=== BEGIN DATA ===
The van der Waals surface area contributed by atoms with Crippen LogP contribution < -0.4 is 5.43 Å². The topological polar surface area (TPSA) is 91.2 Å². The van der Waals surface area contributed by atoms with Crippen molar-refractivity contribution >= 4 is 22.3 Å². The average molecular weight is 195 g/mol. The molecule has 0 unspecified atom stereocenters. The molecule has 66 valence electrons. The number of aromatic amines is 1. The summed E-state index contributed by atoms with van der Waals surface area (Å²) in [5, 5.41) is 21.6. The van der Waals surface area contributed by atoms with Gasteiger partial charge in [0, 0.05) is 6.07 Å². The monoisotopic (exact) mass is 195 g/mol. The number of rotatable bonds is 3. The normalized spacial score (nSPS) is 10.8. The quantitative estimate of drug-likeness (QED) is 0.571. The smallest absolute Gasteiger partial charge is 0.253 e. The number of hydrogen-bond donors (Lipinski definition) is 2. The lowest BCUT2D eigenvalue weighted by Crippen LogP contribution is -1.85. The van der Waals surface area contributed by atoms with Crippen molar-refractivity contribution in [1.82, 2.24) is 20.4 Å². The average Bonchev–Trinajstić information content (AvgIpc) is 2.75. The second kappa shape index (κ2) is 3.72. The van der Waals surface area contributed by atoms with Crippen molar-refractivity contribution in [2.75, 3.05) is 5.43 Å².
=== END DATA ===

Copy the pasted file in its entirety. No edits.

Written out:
The van der Waals surface area contributed by atoms with Crippen LogP contribution < -0.4 is 5.43 Å². The topological polar surface area (TPSA) is 91.2 Å². The van der Waals surface area contributed by atoms with Crippen molar-refractivity contribution >= 4 is 22.3 Å². The average molecular weight is 195 g/mol. The molecule has 0 unspecified atom stereocenters. The molecule has 66 valence electrons. The number of aromatic amines is 1. The summed E-state index contributed by atoms with van der Waals surface area (Å²) in [5, 5.41) is 21.6. The van der Waals surface area contributed by atoms with Gasteiger partial charge in [0, 0.05) is 6.07 Å². The monoisotopic (exact) mass is 195 g/mol. The number of rotatable bonds is 3. The normalized spacial score (nSPS) is 10.8. The quantitative estimate of drug-likeness (QED) is 0.571. The smallest absolute Gasteiger partial charge is 0.253 e. The number of hydrogen-bond donors (Lipinski definition) is 2. The lowest BCUT2D eigenvalue weighted by Crippen LogP contribution is -1.85. The van der Waals surface area contributed by atoms with Crippen molar-refractivity contribution in [1.82, 2.24) is 20.4 Å². The average Bonchev–Trinajstić information content (AvgIpc) is 2.75. The second kappa shape index (κ2) is 3.72. The van der Waals surface area contributed by atoms with Crippen molar-refractivity contribution in [2.75, 3.05) is 5.43 Å².